In 2009, I worked with at-risk youth in a public school program in Portland, Oregon. Music provided a touchstone for both staff and students but my coworkers and I often struggled to find music that everyone could agree on that was also appropriate for a classroom setting. My friend and colleague Jim once recommended an album that he found to be a great fit for our unique circumstances: Deltron 3030. Oddly enough, this sci-fi tinged concept album featuring producer Dan the Automator, turntablist Kid Koala, and left-field rapper Del tha Funkee Homosapien proved to work incredibly well in our classrooms. Deltron 3030 dropped in the spring of 2000 but I knew nothing about it until Jim enlightened me and now this post gives me an opportunity to extend this favor to you. Shortly after its release, Deltron 3030 became a cult-classic for underground hip-hop, established a high point for each artist’s career, and just happened to lay much of the groundwork for the next year’s debut album by Gorillaz.
Following a bit of exposition about the album’s vision of the future with “State of the Nation,” Deltron 3030 begins in earnest as “3030” slowly builds steam and evolves into a sprawling-but-fleet seven-and-a-half-minute declaration of purpose, style, and absurdity. Running back to back, “Virus” and “Upgrade (A Brymar College Course)” establish the album’s stride while offering irresistibly catchy choruses, sumptuous sonic textures, and compelling beats. My conversation with Jim about this album actually started with “Upgrade” because he thought its chorus, “upgrade your gray matter, because one day it may matter,” offered an excellent theme song for our classrooms. Arriving about halfway through the album, “Madness” allows our protagonist Deltron Zero to reframe his quest for survival as a battle against the forces of complacency and conformity that doubles as a commentary on the state of hip-hop around the year 2000. With a cameo from Damon Albarn, “Time Keeps on Slipping” unites the team that would soon go on to create the virtual band Gorillaz and unveils the sonic blueprint for that project’s very successful first album. Punctuated by an assertive fanfare and featuring a vocal hook from Sean Lennon, “Memory Loss” serves ably as the album’s final full-length song and functions nicely as a bookend with “3030.” Short interludes, announcements, and advertisements make up nine of the album’s twenty-one tracks and deftly balance Kid Koala and Dan the Automator’s highly evocative, dense arrangements and Del tha Funkee Homosapien’s rambling, verbose, and heroic vocal performance.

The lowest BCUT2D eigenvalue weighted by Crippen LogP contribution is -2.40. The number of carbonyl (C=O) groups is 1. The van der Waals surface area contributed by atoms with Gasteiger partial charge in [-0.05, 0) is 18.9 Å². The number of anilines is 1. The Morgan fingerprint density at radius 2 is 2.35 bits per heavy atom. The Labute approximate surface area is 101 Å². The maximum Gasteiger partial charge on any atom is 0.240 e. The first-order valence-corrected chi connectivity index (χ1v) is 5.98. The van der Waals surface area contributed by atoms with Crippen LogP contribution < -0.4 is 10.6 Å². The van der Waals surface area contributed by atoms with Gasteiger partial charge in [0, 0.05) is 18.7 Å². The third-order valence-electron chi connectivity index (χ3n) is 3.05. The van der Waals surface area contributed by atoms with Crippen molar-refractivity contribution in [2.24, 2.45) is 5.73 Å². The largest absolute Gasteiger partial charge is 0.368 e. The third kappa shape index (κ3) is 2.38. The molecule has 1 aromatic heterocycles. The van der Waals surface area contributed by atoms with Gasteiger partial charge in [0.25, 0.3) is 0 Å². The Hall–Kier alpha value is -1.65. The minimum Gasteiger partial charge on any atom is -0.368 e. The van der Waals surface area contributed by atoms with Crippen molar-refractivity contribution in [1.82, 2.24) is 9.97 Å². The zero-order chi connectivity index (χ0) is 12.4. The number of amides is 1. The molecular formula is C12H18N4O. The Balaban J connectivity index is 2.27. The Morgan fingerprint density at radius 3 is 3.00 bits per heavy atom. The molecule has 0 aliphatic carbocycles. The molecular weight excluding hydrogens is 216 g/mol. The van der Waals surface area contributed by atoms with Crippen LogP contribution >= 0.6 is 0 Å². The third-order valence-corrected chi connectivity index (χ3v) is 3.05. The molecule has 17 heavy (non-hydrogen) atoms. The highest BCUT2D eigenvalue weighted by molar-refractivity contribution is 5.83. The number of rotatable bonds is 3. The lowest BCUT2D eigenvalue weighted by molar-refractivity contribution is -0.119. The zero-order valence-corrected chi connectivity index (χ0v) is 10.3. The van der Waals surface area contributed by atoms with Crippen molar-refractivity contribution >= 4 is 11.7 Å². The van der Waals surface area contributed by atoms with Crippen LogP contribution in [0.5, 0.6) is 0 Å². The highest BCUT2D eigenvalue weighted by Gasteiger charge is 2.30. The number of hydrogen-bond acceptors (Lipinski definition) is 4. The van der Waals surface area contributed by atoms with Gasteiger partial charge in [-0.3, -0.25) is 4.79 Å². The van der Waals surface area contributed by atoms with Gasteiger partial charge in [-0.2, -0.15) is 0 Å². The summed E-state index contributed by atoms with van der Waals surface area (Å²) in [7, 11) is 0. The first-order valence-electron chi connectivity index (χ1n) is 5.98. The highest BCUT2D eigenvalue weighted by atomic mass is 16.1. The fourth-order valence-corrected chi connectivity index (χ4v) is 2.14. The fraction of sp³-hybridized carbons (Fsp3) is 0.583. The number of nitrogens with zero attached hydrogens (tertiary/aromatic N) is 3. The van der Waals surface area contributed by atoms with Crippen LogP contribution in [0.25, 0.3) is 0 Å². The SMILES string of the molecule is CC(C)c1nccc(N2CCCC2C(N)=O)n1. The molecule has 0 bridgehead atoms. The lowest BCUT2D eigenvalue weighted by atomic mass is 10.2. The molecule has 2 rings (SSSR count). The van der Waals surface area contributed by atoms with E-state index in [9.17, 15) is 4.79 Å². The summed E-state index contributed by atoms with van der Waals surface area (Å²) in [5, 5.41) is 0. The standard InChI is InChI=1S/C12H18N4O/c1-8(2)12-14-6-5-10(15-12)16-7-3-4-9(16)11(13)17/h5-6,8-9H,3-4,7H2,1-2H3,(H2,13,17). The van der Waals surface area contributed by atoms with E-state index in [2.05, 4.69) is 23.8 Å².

While this album shares multiple connections to similar projects like Dr. Octagon, Handsome Boy Modeling School, and Gorillaz, Deltron 3030 stands apart because of the remarkable synergy these three artists achieved. The influence of Deltron 3030’s singular take on Afro-futurism extends beyond the genre of underground hip-hop and the various projects of its members and filters into Janelle Monáe’s music, especially her 2013 sophomore album, The Electric Lady. Two years ago, all three members of Deltron 3030 reunited to release their sophomore album, Event 2, which felt at moments like an attempt to catch lightning in a bottle...again. Intentionally or not, this follow-up served as a reminder that a large part of the first album’s success derived from the fact that at the time very few people had any idea what these three artists could accomplish together. Although I can’t be sure that this is what music will sound like in a thousand years, Deltron 3030 remains certainly well ahead of its time and still feels like a future time capsule just waiting for discovery.
- John Parsell